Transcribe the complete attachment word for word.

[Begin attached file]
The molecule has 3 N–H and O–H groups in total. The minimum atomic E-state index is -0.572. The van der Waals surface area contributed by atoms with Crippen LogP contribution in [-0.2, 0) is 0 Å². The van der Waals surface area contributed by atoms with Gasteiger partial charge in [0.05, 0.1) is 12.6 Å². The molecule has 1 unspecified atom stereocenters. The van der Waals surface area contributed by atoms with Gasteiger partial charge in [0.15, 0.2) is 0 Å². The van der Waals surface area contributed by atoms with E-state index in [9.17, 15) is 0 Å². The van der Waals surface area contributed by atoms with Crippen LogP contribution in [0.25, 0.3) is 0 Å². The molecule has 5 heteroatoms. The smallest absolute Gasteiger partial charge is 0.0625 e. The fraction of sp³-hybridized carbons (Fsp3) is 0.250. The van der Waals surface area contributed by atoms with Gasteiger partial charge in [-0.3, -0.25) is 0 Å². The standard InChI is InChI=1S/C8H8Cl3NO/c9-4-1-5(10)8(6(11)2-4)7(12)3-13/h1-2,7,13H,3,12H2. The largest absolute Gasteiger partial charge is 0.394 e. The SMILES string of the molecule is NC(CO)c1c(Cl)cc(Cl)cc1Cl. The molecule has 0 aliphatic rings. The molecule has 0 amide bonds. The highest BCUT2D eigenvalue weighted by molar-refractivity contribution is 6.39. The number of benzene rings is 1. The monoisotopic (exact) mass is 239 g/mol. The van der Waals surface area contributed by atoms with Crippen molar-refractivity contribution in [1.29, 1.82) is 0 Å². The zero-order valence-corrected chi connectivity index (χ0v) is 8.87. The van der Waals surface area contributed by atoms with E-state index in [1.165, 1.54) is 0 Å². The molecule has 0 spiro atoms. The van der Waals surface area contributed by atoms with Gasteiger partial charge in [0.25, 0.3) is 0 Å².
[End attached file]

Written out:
The molecule has 3 N–H and O–H groups in total. The minimum atomic E-state index is -0.572. The van der Waals surface area contributed by atoms with Crippen LogP contribution in [-0.2, 0) is 0 Å². The van der Waals surface area contributed by atoms with Gasteiger partial charge in [0.05, 0.1) is 12.6 Å². The molecule has 1 unspecified atom stereocenters. The van der Waals surface area contributed by atoms with Gasteiger partial charge in [0.15, 0.2) is 0 Å². The van der Waals surface area contributed by atoms with E-state index in [9.17, 15) is 0 Å². The van der Waals surface area contributed by atoms with Crippen LogP contribution in [0.25, 0.3) is 0 Å². The molecule has 5 heteroatoms. The smallest absolute Gasteiger partial charge is 0.0625 e. The fraction of sp³-hybridized carbons (Fsp3) is 0.250. The van der Waals surface area contributed by atoms with Gasteiger partial charge in [-0.3, -0.25) is 0 Å². The standard InChI is InChI=1S/C8H8Cl3NO/c9-4-1-5(10)8(6(11)2-4)7(12)3-13/h1-2,7,13H,3,12H2. The largest absolute Gasteiger partial charge is 0.394 e. The SMILES string of the molecule is NC(CO)c1c(Cl)cc(Cl)cc1Cl. The molecule has 0 aliphatic rings. The molecule has 0 amide bonds. The highest BCUT2D eigenvalue weighted by molar-refractivity contribution is 6.39. The number of benzene rings is 1. The monoisotopic (exact) mass is 239 g/mol. The van der Waals surface area contributed by atoms with Crippen molar-refractivity contribution in [1.29, 1.82) is 0 Å². The zero-order valence-corrected chi connectivity index (χ0v) is 8.87. The van der Waals surface area contributed by atoms with E-state index in [1.165, 1.54) is 0 Å². The molecule has 0 spiro atoms. The van der Waals surface area contributed by atoms with Gasteiger partial charge in [0.25, 0.3) is 0 Å².